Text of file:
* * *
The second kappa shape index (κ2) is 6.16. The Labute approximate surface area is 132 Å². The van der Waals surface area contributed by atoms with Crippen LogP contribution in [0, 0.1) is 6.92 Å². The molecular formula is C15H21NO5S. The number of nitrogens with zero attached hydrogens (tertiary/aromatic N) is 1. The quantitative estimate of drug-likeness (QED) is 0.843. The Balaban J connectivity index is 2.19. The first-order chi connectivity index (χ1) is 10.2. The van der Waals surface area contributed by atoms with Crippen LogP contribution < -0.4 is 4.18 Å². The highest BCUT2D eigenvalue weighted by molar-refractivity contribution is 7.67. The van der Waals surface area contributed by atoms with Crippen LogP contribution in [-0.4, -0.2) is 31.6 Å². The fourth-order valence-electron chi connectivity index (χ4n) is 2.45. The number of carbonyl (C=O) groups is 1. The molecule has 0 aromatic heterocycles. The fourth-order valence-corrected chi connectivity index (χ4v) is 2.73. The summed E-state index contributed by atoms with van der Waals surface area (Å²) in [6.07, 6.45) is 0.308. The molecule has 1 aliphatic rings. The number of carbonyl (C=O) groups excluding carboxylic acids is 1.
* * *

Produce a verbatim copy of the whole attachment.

The second kappa shape index (κ2) is 6.16. The Labute approximate surface area is 132 Å². The van der Waals surface area contributed by atoms with Crippen LogP contribution in [0, 0.1) is 6.92 Å². The molecular formula is C15H21NO5S. The number of nitrogens with zero attached hydrogens (tertiary/aromatic N) is 1. The quantitative estimate of drug-likeness (QED) is 0.843. The Balaban J connectivity index is 2.19. The first-order chi connectivity index (χ1) is 10.2. The van der Waals surface area contributed by atoms with Crippen LogP contribution < -0.4 is 4.18 Å². The highest BCUT2D eigenvalue weighted by molar-refractivity contribution is 7.67. The van der Waals surface area contributed by atoms with Crippen LogP contribution in [-0.4, -0.2) is 31.6 Å². The fourth-order valence-electron chi connectivity index (χ4n) is 2.45. The number of carbonyl (C=O) groups is 1. The molecule has 0 aromatic heterocycles. The fourth-order valence-corrected chi connectivity index (χ4v) is 2.73. The summed E-state index contributed by atoms with van der Waals surface area (Å²) in [6.07, 6.45) is 0.308. The molecule has 1 aliphatic rings. The number of carbonyl (C=O) groups excluding carboxylic acids is 1.